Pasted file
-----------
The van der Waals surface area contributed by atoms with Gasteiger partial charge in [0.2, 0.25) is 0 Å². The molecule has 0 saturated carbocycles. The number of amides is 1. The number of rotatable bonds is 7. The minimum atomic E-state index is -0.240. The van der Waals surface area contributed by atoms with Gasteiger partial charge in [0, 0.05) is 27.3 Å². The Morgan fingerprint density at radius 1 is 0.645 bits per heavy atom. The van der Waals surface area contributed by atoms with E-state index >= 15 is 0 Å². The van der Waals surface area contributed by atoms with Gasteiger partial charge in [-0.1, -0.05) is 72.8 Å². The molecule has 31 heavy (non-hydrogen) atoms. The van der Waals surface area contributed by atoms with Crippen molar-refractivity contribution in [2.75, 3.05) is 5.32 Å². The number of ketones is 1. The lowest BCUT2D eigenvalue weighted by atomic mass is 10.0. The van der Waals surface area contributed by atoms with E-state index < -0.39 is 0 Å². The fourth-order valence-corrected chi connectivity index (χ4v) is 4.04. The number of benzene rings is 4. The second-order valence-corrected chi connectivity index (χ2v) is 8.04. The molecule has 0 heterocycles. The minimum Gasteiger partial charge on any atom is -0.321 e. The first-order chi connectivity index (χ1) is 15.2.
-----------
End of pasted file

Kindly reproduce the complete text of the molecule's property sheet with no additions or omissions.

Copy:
The van der Waals surface area contributed by atoms with Gasteiger partial charge in [0.2, 0.25) is 0 Å². The molecule has 0 saturated carbocycles. The number of amides is 1. The number of rotatable bonds is 7. The minimum atomic E-state index is -0.240. The van der Waals surface area contributed by atoms with Gasteiger partial charge in [0, 0.05) is 27.3 Å². The Morgan fingerprint density at radius 1 is 0.645 bits per heavy atom. The van der Waals surface area contributed by atoms with E-state index >= 15 is 0 Å². The van der Waals surface area contributed by atoms with Gasteiger partial charge in [-0.1, -0.05) is 72.8 Å². The molecule has 31 heavy (non-hydrogen) atoms. The van der Waals surface area contributed by atoms with Crippen molar-refractivity contribution in [2.75, 3.05) is 5.32 Å². The number of ketones is 1. The lowest BCUT2D eigenvalue weighted by atomic mass is 10.0. The van der Waals surface area contributed by atoms with E-state index < -0.39 is 0 Å². The fourth-order valence-corrected chi connectivity index (χ4v) is 4.04. The number of benzene rings is 4. The second-order valence-corrected chi connectivity index (χ2v) is 8.04. The molecule has 0 heterocycles. The minimum Gasteiger partial charge on any atom is -0.321 e. The first-order chi connectivity index (χ1) is 15.2.